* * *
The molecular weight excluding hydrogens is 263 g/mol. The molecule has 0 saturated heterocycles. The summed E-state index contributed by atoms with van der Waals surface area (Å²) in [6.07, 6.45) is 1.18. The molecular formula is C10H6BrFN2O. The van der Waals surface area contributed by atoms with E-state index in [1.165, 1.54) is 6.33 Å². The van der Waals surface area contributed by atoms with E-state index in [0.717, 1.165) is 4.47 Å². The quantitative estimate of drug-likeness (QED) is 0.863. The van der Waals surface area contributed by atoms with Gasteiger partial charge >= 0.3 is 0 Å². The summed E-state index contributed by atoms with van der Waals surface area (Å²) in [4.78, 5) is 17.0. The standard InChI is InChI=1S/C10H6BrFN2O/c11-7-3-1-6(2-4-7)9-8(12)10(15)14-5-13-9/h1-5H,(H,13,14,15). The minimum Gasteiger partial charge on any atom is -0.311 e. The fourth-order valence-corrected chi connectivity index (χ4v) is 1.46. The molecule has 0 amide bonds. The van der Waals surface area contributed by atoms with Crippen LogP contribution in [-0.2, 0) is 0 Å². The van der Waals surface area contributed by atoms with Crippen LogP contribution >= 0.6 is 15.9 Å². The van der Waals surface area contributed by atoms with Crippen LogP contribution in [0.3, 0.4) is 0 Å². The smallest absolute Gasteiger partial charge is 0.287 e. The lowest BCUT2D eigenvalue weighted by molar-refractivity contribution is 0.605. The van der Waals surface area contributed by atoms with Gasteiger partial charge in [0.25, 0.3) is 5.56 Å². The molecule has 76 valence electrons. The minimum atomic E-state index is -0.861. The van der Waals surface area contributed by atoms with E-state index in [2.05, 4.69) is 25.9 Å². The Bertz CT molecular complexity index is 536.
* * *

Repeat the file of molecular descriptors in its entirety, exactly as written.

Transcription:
The molecular weight excluding hydrogens is 263 g/mol. The molecule has 0 saturated heterocycles. The summed E-state index contributed by atoms with van der Waals surface area (Å²) in [6.07, 6.45) is 1.18. The molecular formula is C10H6BrFN2O. The van der Waals surface area contributed by atoms with E-state index in [1.165, 1.54) is 6.33 Å². The van der Waals surface area contributed by atoms with E-state index in [0.717, 1.165) is 4.47 Å². The quantitative estimate of drug-likeness (QED) is 0.863. The van der Waals surface area contributed by atoms with Gasteiger partial charge >= 0.3 is 0 Å². The summed E-state index contributed by atoms with van der Waals surface area (Å²) in [4.78, 5) is 17.0. The standard InChI is InChI=1S/C10H6BrFN2O/c11-7-3-1-6(2-4-7)9-8(12)10(15)14-5-13-9/h1-5H,(H,13,14,15). The minimum Gasteiger partial charge on any atom is -0.311 e. The fourth-order valence-corrected chi connectivity index (χ4v) is 1.46. The molecule has 0 amide bonds. The van der Waals surface area contributed by atoms with Crippen LogP contribution in [-0.2, 0) is 0 Å². The van der Waals surface area contributed by atoms with Crippen LogP contribution >= 0.6 is 15.9 Å². The van der Waals surface area contributed by atoms with Crippen LogP contribution in [0.3, 0.4) is 0 Å². The smallest absolute Gasteiger partial charge is 0.287 e. The lowest BCUT2D eigenvalue weighted by molar-refractivity contribution is 0.605. The van der Waals surface area contributed by atoms with Gasteiger partial charge in [0.25, 0.3) is 5.56 Å². The molecule has 76 valence electrons. The minimum atomic E-state index is -0.861. The van der Waals surface area contributed by atoms with E-state index in [2.05, 4.69) is 25.9 Å². The Bertz CT molecular complexity index is 536.